A new exhibition titled “My Russia will love me too” will be opening in Italy’s Palazzo Roverella in Rovigo. The exhibition highlights Chagall’s unique and whimsical artistic style and how the relationship to his Russian heritage influenced him as an artist.

Marc Chagall is known for his illustrative style often depicting biblical stories.

“We are pushed to discover links that are suggested, without being able to confirm that Chagall was actually inspired by specific iconographies. But, of course, this is an artistic universe, the icons, the lubki (Russian woodblock prints), that all artists from the Russian avant-garde were soaked in the same way. Chagall then used them as vocabulary that he brought along with him and within him as if they were natural extensions of him like the paintbrush, like the color pallet,” Meret Meyer, Chagall’s granddaughter, said of Chagall’s fascination with Russian art.

“The Wedding” by Marc Chagall (1918).

Claudia Zevi, the exhibition curator, organized the exhibition by symbols and motifs famous in Russian mythology and folklore that Chagall often used, like bird maidens or sirens. “We saw the theme of the roosters, the rooster in the Russian culture is the one that marks dawn, the warrior. But in the Jewish culture, it is the animal that is sacrificed the day before Yom Kippur, so the victim… There is also the pendulum, an object present in all the Jewish homes, but it is also an image that represents the apocalypse,” she said.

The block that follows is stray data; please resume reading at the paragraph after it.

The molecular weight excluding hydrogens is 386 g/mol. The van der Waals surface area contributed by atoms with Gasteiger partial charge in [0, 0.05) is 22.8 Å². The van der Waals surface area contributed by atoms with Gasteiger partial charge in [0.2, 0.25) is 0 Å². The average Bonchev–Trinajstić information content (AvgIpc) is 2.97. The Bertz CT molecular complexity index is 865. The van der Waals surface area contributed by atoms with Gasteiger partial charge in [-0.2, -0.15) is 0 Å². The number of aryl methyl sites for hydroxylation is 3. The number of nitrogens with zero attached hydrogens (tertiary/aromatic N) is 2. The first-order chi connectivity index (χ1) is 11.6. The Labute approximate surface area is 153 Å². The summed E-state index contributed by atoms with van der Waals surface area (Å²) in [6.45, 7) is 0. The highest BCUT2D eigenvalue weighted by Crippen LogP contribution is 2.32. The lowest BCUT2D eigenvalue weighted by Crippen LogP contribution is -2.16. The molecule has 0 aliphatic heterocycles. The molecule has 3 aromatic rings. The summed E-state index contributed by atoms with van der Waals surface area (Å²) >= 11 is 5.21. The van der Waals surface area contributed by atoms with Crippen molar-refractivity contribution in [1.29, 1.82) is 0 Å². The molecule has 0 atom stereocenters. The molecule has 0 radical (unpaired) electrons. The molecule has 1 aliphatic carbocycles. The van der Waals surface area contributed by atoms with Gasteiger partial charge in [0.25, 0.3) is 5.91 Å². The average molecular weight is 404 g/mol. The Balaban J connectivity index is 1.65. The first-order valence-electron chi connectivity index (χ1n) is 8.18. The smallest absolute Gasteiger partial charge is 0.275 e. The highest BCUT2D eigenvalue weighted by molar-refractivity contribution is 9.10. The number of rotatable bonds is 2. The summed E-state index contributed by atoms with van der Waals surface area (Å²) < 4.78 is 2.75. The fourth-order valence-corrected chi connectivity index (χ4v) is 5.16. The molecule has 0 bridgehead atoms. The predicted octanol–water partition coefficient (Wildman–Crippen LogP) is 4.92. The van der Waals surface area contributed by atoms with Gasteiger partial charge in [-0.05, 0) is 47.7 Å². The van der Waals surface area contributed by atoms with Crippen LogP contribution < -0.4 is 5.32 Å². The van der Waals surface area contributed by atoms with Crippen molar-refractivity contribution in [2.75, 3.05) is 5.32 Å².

Marc Chagall, Russian Village, 1929.

Chagall was born to a Jewish family in present day Belarus, which was part of the Russian empire at the time. His Jewish heritage was an important part of who he was as a person and an artist, and it sometimes collided with his Russian roots. “We separated these elements and I believe the result is a new reading of his works that forces us to stop and look at each individual piece to look for specific elements rather than looking at pieces quickly, one after the other following chronological or historical guidelines,” Zevi said.

Meyer hopes examining the symbolic nature of her grandfather’s work will allow people to appreciate the artist in a different way. The exhibition runs until January 17, 2021.